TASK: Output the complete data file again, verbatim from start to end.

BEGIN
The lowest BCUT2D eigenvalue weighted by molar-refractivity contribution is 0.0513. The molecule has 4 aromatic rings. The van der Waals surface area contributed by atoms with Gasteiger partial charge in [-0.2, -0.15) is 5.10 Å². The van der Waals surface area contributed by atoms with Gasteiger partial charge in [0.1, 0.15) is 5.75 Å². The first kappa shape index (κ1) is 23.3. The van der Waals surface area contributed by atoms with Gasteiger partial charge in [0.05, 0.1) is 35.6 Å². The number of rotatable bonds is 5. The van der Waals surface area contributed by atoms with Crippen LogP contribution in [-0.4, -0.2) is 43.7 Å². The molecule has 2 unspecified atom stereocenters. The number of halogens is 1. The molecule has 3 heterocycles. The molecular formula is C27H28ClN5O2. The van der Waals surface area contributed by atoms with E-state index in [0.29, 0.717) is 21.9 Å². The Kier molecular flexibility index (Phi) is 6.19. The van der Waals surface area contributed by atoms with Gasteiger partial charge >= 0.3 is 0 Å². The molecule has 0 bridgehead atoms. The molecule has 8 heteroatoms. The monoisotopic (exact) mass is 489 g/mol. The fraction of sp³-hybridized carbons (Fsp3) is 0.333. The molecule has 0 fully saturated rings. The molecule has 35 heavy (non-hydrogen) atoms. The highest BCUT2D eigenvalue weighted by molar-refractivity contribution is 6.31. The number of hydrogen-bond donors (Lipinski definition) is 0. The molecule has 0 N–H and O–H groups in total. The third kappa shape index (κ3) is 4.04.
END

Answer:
The lowest BCUT2D eigenvalue weighted by molar-refractivity contribution is 0.0513. The molecule has 4 aromatic rings. The van der Waals surface area contributed by atoms with Gasteiger partial charge in [-0.2, -0.15) is 5.10 Å². The van der Waals surface area contributed by atoms with Gasteiger partial charge in [0.1, 0.15) is 5.75 Å². The first kappa shape index (κ1) is 23.3. The van der Waals surface area contributed by atoms with Gasteiger partial charge in [0.05, 0.1) is 35.6 Å². The number of rotatable bonds is 5. The van der Waals surface area contributed by atoms with Crippen LogP contribution in [-0.4, -0.2) is 43.7 Å². The molecule has 2 unspecified atom stereocenters. The number of halogens is 1. The molecule has 3 heterocycles. The molecular formula is C27H28ClN5O2. The van der Waals surface area contributed by atoms with E-state index in [0.29, 0.717) is 21.9 Å². The Kier molecular flexibility index (Phi) is 6.19. The van der Waals surface area contributed by atoms with Gasteiger partial charge >= 0.3 is 0 Å². The molecule has 0 bridgehead atoms. The molecule has 8 heteroatoms. The monoisotopic (exact) mass is 489 g/mol. The fraction of sp³-hybridized carbons (Fsp3) is 0.333. The molecule has 0 fully saturated rings. The molecule has 35 heavy (non-hydrogen) atoms. The highest BCUT2D eigenvalue weighted by molar-refractivity contribution is 6.31. The number of hydrogen-bond donors (Lipinski definition) is 0. The molecule has 0 N–H and O–H groups in total. The third kappa shape index (κ3) is 4.04.